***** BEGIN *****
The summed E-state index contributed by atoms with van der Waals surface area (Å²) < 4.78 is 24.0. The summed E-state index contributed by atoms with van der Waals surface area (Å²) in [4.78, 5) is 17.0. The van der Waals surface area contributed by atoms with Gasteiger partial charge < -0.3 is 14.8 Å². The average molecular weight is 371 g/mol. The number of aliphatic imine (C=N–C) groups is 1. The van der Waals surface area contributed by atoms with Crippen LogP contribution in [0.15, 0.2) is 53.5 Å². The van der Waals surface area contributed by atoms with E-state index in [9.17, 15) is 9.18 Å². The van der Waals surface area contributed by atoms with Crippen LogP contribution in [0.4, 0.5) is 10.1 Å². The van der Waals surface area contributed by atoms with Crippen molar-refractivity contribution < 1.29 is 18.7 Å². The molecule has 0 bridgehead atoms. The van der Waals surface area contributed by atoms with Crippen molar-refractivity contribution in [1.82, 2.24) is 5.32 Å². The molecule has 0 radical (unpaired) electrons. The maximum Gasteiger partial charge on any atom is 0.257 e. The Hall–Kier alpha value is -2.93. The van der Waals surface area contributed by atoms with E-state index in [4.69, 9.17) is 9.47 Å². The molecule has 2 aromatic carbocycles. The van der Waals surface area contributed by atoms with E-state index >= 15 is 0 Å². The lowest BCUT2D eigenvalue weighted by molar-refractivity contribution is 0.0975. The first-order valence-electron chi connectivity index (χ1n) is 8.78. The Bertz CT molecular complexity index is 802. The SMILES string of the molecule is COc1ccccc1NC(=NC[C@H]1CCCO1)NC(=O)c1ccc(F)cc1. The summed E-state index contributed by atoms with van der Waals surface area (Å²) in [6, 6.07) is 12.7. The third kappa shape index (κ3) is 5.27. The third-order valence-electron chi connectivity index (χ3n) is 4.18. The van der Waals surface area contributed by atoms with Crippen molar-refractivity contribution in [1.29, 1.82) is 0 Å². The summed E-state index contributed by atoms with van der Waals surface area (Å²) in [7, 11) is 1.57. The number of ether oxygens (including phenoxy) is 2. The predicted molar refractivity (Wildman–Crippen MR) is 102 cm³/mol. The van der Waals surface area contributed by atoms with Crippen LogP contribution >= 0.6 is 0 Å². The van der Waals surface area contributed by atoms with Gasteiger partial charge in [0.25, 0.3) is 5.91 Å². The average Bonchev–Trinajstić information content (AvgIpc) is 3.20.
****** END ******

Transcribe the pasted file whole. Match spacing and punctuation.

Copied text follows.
The summed E-state index contributed by atoms with van der Waals surface area (Å²) < 4.78 is 24.0. The summed E-state index contributed by atoms with van der Waals surface area (Å²) in [4.78, 5) is 17.0. The van der Waals surface area contributed by atoms with Gasteiger partial charge < -0.3 is 14.8 Å². The average molecular weight is 371 g/mol. The number of aliphatic imine (C=N–C) groups is 1. The van der Waals surface area contributed by atoms with Crippen LogP contribution in [0.15, 0.2) is 53.5 Å². The van der Waals surface area contributed by atoms with E-state index in [9.17, 15) is 9.18 Å². The van der Waals surface area contributed by atoms with Crippen LogP contribution in [0.4, 0.5) is 10.1 Å². The van der Waals surface area contributed by atoms with Crippen molar-refractivity contribution < 1.29 is 18.7 Å². The molecule has 0 bridgehead atoms. The van der Waals surface area contributed by atoms with Crippen molar-refractivity contribution in [1.82, 2.24) is 5.32 Å². The molecule has 0 radical (unpaired) electrons. The maximum Gasteiger partial charge on any atom is 0.257 e. The Hall–Kier alpha value is -2.93. The van der Waals surface area contributed by atoms with E-state index in [4.69, 9.17) is 9.47 Å². The molecule has 2 aromatic carbocycles. The van der Waals surface area contributed by atoms with E-state index >= 15 is 0 Å². The lowest BCUT2D eigenvalue weighted by molar-refractivity contribution is 0.0975. The first-order valence-electron chi connectivity index (χ1n) is 8.78. The Bertz CT molecular complexity index is 802. The SMILES string of the molecule is COc1ccccc1NC(=NC[C@H]1CCCO1)NC(=O)c1ccc(F)cc1. The summed E-state index contributed by atoms with van der Waals surface area (Å²) in [6, 6.07) is 12.7. The third kappa shape index (κ3) is 5.27. The third-order valence-electron chi connectivity index (χ3n) is 4.18. The van der Waals surface area contributed by atoms with Crippen molar-refractivity contribution in [1.29, 1.82) is 0 Å². The summed E-state index contributed by atoms with van der Waals surface area (Å²) in [7, 11) is 1.57. The number of ether oxygens (including phenoxy) is 2. The predicted molar refractivity (Wildman–Crippen MR) is 102 cm³/mol. The van der Waals surface area contributed by atoms with Crippen LogP contribution >= 0.6 is 0 Å². The van der Waals surface area contributed by atoms with Gasteiger partial charge in [0.25, 0.3) is 5.91 Å². The average Bonchev–Trinajstić information content (AvgIpc) is 3.20.